The pandemic of coronavirus disease 2019 (COVID-19) caused by SARS-CoV-2 continues to cause severe health and economic disruptions with far-reaching effects. However, so far, no anti-SARS-CoV-2 drugs or vaccines have been approved, which means that new strategies and rapid solutions are urgently needed. In addition to being busy looking for a vaccine against COVID-19, there is also a very fast ongoing research to find a therapy for SARS-CoV-2. According to different activities, treatment methods can be divided into several categories: (1) preventing the synthesis and replication of viral RNA, (2) blocking the virus from binding to human cell receptors, (3) restoring the innate immunity of the host, (4) Blocking specific receptors or enzymes of the host. Although many exploratory and computational studies have been conducted and all of these categories have been studied, to date, there is no confirmed effective treatment available for COVID-19.

Scientists around the world are intensively searching for inhibitors of SARS-CoV-2. Now, the researchers report on ACS Nano that they have used computer modeling to evaluate four peptides that mimic the viral binding domain of human proteins–a key protein that allows SARS-CoV-2 to enter cells.

To infect cells, SARS-CoV-2 uses its spike protein to bind to the ACE2 receptor, which is a protein located on the surface of certain human cells. This attachment allows the virus to fuse with the host cell membrane and enter. Many researchers have been trying to find compounds that can block key areas of this spike protein, thereby preventing viruses from infecting cells. Yanxiao Han and Petr Kral wanted to use computer modeling to design compounds that mimic the natural target ACE2 of this spike protein.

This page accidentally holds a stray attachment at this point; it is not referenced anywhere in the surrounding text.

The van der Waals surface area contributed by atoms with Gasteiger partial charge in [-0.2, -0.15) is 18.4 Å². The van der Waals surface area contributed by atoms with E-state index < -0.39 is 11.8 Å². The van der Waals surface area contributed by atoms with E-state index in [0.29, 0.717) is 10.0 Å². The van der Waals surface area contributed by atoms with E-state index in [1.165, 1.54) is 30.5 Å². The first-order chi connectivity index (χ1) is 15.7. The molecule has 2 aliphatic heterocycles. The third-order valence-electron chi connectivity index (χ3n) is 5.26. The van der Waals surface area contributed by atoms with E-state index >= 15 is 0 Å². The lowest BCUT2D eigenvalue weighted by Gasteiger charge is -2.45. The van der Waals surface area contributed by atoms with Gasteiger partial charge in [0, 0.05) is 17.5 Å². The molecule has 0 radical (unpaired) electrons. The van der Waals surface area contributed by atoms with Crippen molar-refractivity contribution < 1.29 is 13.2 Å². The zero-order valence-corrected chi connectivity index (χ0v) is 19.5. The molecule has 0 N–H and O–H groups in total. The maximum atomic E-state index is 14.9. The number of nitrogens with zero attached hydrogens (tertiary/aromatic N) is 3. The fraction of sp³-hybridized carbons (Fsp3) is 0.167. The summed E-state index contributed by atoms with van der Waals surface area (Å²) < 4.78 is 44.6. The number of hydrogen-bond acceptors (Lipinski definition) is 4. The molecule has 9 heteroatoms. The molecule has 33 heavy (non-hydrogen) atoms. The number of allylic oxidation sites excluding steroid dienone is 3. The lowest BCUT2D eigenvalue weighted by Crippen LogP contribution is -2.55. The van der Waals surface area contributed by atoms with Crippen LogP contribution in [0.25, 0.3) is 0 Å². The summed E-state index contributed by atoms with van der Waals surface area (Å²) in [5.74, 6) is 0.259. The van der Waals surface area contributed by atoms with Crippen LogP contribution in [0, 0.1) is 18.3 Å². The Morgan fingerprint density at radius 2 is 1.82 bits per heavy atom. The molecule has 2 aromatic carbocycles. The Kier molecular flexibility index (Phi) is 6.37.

Therefore, the researchers examined the x-ray crystal structure of the recently published SARS-CoV-2 receptor binding domain when it binds to ACE2. They identified 15 amino acids from ACE2, which directly interact with viral proteins. Then, the researchers designed four inhibitors that contained most or all of the amino acids and added additional sequences that they thought would stabilize the structure. Through computer simulations, the research team studied how inhibitors bind to proteins in the body and the energy required for binding. One of the compounds has particularly good binding to viral proteins. The research team said that the peptide still needs to be tested in laboratories and patients, but the ability to narrow the range of drug candidates on the computer may help speed up the process.

The inhibitor is mainly formed by two consecutive self-supporting α-helices extracted from the protease domain (PD) of angiotensin-converting enzyme 2 (ACE2), which bind to the SARS-CoV-2 receptor binding domain. Molecular dynamics simulations show that the α-helical peptide retains its secondary structure and provides highly specific and stable binding (blocking) to SARS-CoV-2. To provide multivalent binding to the SARS-CoV-2 receptor, many such peptides can be attached to the surface of nanoparticle carriers. The proposed peptide inhibitor can provide a simple and effective therapy against COVID-19 disease.

Although dozens of research teams around the world are using multiple methods to find new treatments for Covid-19, one of the advantages of this peptide drug is that they are relatively easy to mass produce. They also have a larger surface area than small molecule drugs. Peptides are larger molecules, so they can really hold the corona virus tightly and inhibit entry into the cell, and if small molecules are used, it is difficult to block the entire area where the virus is being used. Antibodies also have large surface areas, so they may also be useful. It just takes longer to make and discover. One disadvantage of peptide drugs is that they are usually not taken orally, so they must be injected intravenously or subcutaneously. They also need to be modified so they can stay in the blood long enough to be effective, and Petr Kral’s lab is working on that.

References:

  1. Yanxiao Han et al. Computational Design of ACE2-Based Peptide Inhibitors of SARS-CoV-2, ACS Nano (2020). DOI: 1021/acsnano.0c02857